Sisters lead hunt for native justice (CALGARY) -- They are the keepers of the flame for more than 500 missing and murdered aboriginal women in Canada. And their crusade has become--for the moment, anyway--the whole country's crusade.
Judge: Unkechaug meets tribal sovereignty, immunity criteria (NEW YORK) -- A federal district court judge has ruled that the Unkechaug Nation, a state-recognized tribe, is a sovereign nation with immunity from being sued.
Indian court established at San Manuel (CALIFORNIA) -- The San Manuel Band of Serrano Mission Indians started its tribal court on Friday, swearing in judges and appellate justices and establishing a third branch of government on its reservation, part of a growing trend among California Indians.
San Manuel Band of Mission Indians opens its own tribal court (CALIFORNIA) -- The San Manuel Band of Mission Indians on Friday became the latest California tribe to open its own tribal court, designed to hear civil cases and give members a chance to mediate disputes within their own culture.
San Manuel Indians celebrate opening of tribal court (CALIFORNIA) -- The San Manuel Band of Serrano Mission Indians celebrated the grand opening Friday of its new tribal court with a special swearing in ceremony of six judges.
Editorial / Send in the troopers: Paterson doesn't need the cavalry to stop Indian buttlegging (NEW YORK) -- Gov. Paterson has appealed for federal help to combat rampant tax evasion by Indian cigarette dealers - anticipating, with good reason, that tribe members could respond with violence to a long-overdue crackdown.
Experts: Justice grants not a long-term solution to ending violence (WASHINGTON, DC) -- Tribal justice advocates are hailing awards from the Department of Justice to aid and improve three reservation-based domestic violence programs, but many say the money itself isn’t going to solve bigger federal Indian law problems.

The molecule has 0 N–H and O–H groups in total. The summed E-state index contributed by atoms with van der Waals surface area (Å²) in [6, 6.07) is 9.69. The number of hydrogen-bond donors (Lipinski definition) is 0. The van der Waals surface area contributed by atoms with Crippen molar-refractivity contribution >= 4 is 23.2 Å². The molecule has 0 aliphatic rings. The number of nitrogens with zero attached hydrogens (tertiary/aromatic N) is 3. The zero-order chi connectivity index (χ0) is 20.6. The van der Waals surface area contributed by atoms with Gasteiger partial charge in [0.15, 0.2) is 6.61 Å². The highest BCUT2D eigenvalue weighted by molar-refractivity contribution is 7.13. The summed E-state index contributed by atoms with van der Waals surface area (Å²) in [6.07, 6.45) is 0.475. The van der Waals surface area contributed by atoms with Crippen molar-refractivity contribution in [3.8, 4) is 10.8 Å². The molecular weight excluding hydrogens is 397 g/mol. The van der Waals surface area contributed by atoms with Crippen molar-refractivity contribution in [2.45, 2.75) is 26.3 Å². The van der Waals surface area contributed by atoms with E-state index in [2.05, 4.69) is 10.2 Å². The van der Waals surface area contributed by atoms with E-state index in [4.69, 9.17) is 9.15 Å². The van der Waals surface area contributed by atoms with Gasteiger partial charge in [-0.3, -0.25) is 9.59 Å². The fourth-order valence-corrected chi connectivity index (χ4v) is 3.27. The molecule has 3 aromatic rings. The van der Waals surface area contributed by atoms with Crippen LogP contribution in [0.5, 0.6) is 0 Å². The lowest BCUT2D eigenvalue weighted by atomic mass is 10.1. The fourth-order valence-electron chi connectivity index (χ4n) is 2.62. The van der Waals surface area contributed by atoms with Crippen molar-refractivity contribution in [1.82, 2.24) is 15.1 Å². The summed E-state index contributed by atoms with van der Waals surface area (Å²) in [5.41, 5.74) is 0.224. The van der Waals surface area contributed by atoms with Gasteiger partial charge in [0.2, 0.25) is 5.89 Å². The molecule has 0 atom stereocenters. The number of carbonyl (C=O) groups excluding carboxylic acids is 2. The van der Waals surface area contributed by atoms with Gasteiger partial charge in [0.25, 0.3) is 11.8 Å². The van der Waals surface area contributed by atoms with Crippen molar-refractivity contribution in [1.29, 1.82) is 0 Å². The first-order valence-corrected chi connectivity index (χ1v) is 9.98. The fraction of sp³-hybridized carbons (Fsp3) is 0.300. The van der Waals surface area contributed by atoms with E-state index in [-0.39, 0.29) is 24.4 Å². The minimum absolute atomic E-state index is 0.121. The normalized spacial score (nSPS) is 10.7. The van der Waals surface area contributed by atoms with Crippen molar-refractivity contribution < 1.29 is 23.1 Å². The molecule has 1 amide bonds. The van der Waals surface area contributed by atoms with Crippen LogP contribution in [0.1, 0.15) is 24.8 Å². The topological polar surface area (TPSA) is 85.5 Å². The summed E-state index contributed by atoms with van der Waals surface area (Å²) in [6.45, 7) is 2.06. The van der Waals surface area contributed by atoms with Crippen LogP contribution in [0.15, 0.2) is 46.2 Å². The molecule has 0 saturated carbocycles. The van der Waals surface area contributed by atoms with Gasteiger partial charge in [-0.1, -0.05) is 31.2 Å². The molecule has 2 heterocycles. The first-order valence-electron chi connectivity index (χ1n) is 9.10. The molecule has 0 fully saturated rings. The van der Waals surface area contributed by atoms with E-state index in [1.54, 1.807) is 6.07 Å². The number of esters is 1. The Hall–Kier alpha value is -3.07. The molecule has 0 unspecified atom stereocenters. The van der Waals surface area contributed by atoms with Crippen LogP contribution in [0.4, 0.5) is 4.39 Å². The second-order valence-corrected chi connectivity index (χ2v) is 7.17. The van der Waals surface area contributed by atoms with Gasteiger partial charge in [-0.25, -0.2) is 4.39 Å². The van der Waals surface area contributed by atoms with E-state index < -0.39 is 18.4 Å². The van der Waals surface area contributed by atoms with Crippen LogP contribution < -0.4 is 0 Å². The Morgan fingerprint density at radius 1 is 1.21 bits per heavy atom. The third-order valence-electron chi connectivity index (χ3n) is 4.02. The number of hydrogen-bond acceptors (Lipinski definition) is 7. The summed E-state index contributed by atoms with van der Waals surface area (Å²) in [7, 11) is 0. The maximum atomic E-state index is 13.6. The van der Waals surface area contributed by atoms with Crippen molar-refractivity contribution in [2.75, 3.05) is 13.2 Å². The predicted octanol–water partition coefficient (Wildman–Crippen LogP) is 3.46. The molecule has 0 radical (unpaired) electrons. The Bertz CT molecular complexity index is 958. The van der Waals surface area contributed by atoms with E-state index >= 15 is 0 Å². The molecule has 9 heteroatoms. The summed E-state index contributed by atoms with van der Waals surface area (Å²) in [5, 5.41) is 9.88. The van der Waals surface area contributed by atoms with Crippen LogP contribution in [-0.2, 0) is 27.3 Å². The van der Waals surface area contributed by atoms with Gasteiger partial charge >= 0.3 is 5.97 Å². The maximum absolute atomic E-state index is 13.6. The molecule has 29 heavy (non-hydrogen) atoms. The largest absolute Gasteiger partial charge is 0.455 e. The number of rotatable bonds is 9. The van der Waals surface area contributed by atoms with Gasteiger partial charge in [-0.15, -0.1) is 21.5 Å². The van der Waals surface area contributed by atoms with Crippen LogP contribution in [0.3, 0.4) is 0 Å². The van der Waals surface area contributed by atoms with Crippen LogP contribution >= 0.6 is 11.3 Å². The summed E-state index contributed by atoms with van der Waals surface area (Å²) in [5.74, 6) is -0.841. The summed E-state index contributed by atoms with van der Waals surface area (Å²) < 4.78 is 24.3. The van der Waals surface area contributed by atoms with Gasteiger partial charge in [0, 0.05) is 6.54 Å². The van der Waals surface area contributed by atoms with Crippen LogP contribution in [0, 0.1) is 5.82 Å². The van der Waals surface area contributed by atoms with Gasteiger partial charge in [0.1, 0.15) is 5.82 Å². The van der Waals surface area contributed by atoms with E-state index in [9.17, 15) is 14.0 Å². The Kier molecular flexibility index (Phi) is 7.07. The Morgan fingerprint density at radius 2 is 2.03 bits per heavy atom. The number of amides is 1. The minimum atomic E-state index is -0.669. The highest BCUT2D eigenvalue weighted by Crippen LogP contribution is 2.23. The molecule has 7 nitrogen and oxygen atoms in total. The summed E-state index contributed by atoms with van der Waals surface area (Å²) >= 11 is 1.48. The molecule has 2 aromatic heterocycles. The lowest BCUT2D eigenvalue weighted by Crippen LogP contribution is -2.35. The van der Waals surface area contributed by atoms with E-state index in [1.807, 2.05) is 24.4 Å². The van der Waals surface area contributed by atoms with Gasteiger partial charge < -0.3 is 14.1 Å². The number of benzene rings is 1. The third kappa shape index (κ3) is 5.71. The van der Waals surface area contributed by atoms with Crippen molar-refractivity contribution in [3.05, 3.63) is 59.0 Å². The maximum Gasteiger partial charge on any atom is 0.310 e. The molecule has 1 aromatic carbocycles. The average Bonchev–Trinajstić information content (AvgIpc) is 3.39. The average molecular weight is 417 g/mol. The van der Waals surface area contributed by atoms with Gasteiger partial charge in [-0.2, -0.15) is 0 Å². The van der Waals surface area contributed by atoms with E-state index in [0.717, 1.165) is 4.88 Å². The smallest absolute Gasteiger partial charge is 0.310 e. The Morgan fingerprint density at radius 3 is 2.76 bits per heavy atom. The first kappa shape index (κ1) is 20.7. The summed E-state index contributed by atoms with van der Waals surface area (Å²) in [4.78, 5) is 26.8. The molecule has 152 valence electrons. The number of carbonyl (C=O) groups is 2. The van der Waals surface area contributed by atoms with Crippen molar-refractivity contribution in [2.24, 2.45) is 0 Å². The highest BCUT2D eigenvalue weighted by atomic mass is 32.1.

Tribal leaders to Congress: End BIA homeownership bureaucracy (WASHINGTON, DC) -- Tribal leaders testified before Congress that government bureaucracy involving the leasing of Indian lands must cease, or increasing numbers of Native American young people will continue to leave their reservations.
Pressure mounts for Obama to settle Indian farmer case (WASHINGTON, DC) -- A group of tribal governments and some of the top Indian affairs lawmakers in the nation have added their voices to a growing chorus asking the Obama administration to rectify a discrimination suit involving the U.S. Department of Agriculture and Indian farmers.
BIA director meets with tribal leaders in state / He speaks about issues and challenges facing the tribes and why he accepted the BIA position. (OKLAHOMA) -- Larry EchoHawk, head of the U.S. Department of Interior's Bureau of Indian Affairs, met with tribal leaders Friday to discuss issues and challenges facing Indian Country.
Local tribes' leaders heading to White House conference (WASHINGTON, DC) -- Representatives of all 564 federally recognized Indian tribes have been invited to a White House conference next month, and at least three of Butte County's four tribes will participate.